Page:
The military leader made these comments during a rally announcing joint military-civilian public works projects with the Mothers of the Plaza de Mayo head Hebe de Bonafini (who has vocally supported Milani despite other Mothers’ accusations against him), Defence Minister Agustín Rossi and La Cámpora youth organization leader Andrés Larroque last Monday.

“If you had asked me back then if this would happen, I never would have believed it, and I never will understand it,” answered the founder of the Grandmothers of the Plaza de Mayo María Isabel “Chicha” Chorobik de Mariani to the Herald yesterday, when asked why certain government-allied human rights organizations continued to support Milani.

“I don’t believe any military officer working in those areas at that time was completely innocent, they couldn’t have been unaware of what was occurring, especially not Milani,” said Mariani.

Former Herald editor Robert Cox, who is celebrated for his defense of HR during the dictatorship, was astounded over how the current government and some of its human rights allies continued to support the army general despite the evidence against him.

“The telling thing is that he (Milani) claims not to know what happened at the time. Well, if that’s true, why doesn’t he hold an open press conference and explain exactly what he saw and didn’t... to let people judge for themselves,” Cox told the Herald.

“This is something very worrying about the government, I find it very alarming to see Bonafini and Milani together. It’s untenable this situation, it looks like the military are trying to become a part of the government again,” Cox concluded.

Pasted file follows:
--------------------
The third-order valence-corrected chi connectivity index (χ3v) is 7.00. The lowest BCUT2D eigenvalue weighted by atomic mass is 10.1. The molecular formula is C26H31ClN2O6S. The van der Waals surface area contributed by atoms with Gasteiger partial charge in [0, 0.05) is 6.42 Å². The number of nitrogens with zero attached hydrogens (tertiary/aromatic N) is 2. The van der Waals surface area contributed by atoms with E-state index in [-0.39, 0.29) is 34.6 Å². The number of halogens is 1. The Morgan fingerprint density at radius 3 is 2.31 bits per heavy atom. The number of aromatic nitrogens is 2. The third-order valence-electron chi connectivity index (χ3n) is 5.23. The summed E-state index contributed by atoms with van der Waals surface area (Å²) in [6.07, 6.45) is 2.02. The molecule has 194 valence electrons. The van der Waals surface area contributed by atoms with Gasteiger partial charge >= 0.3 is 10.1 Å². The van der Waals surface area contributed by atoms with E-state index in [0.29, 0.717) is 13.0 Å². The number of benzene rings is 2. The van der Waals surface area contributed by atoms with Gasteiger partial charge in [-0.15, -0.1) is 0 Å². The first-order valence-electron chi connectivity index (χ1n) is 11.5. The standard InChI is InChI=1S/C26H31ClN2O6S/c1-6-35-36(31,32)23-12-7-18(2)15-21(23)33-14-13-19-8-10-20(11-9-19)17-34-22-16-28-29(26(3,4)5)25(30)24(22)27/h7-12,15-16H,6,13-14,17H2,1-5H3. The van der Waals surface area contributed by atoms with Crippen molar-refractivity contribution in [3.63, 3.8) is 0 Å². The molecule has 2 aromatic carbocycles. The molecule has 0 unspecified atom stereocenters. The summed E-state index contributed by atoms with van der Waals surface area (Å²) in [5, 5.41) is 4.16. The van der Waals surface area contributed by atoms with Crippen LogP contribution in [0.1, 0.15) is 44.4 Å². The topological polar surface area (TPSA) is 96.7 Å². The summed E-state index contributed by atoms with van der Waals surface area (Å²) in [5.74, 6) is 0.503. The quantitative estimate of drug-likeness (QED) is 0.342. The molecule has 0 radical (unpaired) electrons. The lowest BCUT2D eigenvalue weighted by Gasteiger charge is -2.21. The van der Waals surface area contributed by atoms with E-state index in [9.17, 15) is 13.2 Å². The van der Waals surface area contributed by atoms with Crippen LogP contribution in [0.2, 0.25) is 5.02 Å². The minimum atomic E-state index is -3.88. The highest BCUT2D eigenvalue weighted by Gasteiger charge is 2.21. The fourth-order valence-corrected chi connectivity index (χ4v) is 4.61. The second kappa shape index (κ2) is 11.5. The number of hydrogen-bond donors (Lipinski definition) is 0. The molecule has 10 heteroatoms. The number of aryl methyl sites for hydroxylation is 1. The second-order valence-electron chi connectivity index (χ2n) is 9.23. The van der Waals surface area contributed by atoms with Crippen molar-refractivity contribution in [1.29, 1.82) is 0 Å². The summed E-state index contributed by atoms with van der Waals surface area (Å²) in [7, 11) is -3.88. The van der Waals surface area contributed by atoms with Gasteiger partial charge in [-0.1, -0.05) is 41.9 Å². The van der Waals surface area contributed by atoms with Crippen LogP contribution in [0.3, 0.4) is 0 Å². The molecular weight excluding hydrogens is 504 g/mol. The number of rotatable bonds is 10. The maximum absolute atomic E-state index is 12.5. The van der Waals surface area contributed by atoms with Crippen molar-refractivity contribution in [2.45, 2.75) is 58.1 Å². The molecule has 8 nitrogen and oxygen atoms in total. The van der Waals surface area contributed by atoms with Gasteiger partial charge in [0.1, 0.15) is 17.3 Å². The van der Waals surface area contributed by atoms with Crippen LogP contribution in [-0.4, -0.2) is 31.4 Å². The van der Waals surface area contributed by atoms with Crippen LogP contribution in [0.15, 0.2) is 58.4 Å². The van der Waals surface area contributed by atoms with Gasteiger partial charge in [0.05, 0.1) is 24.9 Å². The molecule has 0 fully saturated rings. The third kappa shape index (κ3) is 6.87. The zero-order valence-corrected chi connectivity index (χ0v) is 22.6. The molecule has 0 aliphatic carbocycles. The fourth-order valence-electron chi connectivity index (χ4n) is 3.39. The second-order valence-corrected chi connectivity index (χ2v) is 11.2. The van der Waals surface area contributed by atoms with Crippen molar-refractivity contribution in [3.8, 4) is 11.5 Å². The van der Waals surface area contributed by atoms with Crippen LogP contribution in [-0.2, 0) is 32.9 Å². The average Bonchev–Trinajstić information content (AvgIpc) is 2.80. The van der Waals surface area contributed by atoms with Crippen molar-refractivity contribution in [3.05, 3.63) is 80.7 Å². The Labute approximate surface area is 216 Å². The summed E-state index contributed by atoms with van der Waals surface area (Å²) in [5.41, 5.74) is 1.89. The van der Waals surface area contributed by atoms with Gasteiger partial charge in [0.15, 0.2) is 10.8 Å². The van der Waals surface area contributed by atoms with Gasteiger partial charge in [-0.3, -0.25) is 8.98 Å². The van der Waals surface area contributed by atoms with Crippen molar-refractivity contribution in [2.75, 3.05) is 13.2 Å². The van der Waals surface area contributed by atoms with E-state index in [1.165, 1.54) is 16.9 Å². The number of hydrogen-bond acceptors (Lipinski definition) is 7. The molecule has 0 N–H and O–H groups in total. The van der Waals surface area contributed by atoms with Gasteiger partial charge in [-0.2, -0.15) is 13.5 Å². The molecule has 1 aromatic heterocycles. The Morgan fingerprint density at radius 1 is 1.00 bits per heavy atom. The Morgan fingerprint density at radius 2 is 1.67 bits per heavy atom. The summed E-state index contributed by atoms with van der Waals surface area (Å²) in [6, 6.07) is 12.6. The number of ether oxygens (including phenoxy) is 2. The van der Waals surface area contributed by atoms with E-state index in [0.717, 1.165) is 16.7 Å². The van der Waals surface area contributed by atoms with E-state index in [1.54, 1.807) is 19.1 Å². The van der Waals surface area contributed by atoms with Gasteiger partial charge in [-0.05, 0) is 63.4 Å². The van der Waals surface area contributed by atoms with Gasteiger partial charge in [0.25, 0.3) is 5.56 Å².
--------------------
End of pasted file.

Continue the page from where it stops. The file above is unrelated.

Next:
Milani is accused of being involved in the forced disappearance of Ledo on June 17, 1976 in Monteros, Tucumán province, while he was taking part in the so-called “Independence Operation.”

Ledo’s family accuses Milani (an engineering corps officer at that time) of being implicated in the conscript’s disappearance, since his superior Captain Esteban Sanguinetti ordered Ledo to do a night watch, where he then subsequently disappeared. In 1976, Milani signed a minute declaring Ledo a deserter.

Last August Sanguinetti was indicted for Ledo’s forced disappearance.

“Desertion reports were a way of covering up the disappearance of soldiers caused by state terrorism,” it is stated in Detained-disappeared conscripts one of the first documents to analyze this issue, written in 1982 by CELS founders Augusto Conte MacDonell and Emilio Fermín Mignone. In May, the Tucumán Criminal Appeals Court ordered the investigation of Milani for rights abuses committed during the state terrorism era.

Milani also has another crimes against humanity accusation against him for the illegal arrest of political prisoner Ramón Alfredo Olivera in La Rioja during the last military dictatorship but on July 3, it was declared void by Federal Judge La Rioja Daniel Herrera Piedrabuena, leading the investigation back to square one.

@delcarril